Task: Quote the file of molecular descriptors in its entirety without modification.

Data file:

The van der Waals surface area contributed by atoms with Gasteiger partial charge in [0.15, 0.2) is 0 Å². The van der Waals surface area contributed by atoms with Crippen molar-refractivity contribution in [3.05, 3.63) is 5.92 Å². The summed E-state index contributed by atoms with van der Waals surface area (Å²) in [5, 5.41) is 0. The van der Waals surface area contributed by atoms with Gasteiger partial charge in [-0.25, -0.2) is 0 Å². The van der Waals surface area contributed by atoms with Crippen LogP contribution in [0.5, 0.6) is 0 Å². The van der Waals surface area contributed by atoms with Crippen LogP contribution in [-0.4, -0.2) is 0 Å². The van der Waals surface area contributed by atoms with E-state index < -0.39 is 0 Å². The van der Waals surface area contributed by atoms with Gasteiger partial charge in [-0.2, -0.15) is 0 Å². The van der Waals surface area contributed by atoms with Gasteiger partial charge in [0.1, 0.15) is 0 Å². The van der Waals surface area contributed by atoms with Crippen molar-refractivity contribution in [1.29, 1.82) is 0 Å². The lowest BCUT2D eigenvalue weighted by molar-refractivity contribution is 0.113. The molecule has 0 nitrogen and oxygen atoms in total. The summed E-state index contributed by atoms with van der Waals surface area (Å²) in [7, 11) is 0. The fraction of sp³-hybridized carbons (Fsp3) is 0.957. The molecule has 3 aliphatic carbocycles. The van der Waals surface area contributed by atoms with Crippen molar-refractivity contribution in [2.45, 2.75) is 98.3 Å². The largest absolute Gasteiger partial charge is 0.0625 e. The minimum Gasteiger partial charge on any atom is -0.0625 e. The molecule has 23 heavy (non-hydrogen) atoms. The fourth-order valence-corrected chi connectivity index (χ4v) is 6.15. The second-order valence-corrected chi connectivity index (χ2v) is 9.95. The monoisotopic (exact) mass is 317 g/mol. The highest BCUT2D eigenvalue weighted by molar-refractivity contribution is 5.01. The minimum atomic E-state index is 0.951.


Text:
The van der Waals surface area contributed by atoms with Gasteiger partial charge in [0.15, 0.2) is 0 Å². The van der Waals surface area contributed by atoms with Crippen molar-refractivity contribution in [3.05, 3.63) is 5.92 Å². The summed E-state index contributed by atoms with van der Waals surface area (Å²) in [5, 5.41) is 0. The van der Waals surface area contributed by atoms with Gasteiger partial charge in [-0.25, -0.2) is 0 Å². The van der Waals surface area contributed by atoms with Crippen LogP contribution in [0.5, 0.6) is 0 Å². The van der Waals surface area contributed by atoms with Crippen LogP contribution in [-0.4, -0.2) is 0 Å². The van der Waals surface area contributed by atoms with E-state index < -0.39 is 0 Å². The van der Waals surface area contributed by atoms with Gasteiger partial charge in [-0.2, -0.15) is 0 Å². The van der Waals surface area contributed by atoms with Gasteiger partial charge in [0.1, 0.15) is 0 Å². The van der Waals surface area contributed by atoms with Crippen molar-refractivity contribution in [1.29, 1.82) is 0 Å². The lowest BCUT2D eigenvalue weighted by molar-refractivity contribution is 0.113. The molecule has 0 nitrogen and oxygen atoms in total. The summed E-state index contributed by atoms with van der Waals surface area (Å²) in [7, 11) is 0. The fraction of sp³-hybridized carbons (Fsp3) is 0.957. The molecule has 3 aliphatic carbocycles. The van der Waals surface area contributed by atoms with Crippen molar-refractivity contribution in [2.45, 2.75) is 98.3 Å². The largest absolute Gasteiger partial charge is 0.0625 e. The minimum Gasteiger partial charge on any atom is -0.0625 e. The molecule has 23 heavy (non-hydrogen) atoms. The fourth-order valence-corrected chi connectivity index (χ4v) is 6.15. The second-order valence-corrected chi connectivity index (χ2v) is 9.95. The monoisotopic (exact) mass is 317 g/mol. The highest BCUT2D eigenvalue weighted by molar-refractivity contribution is 5.01. The minimum atomic E-state index is 0.951.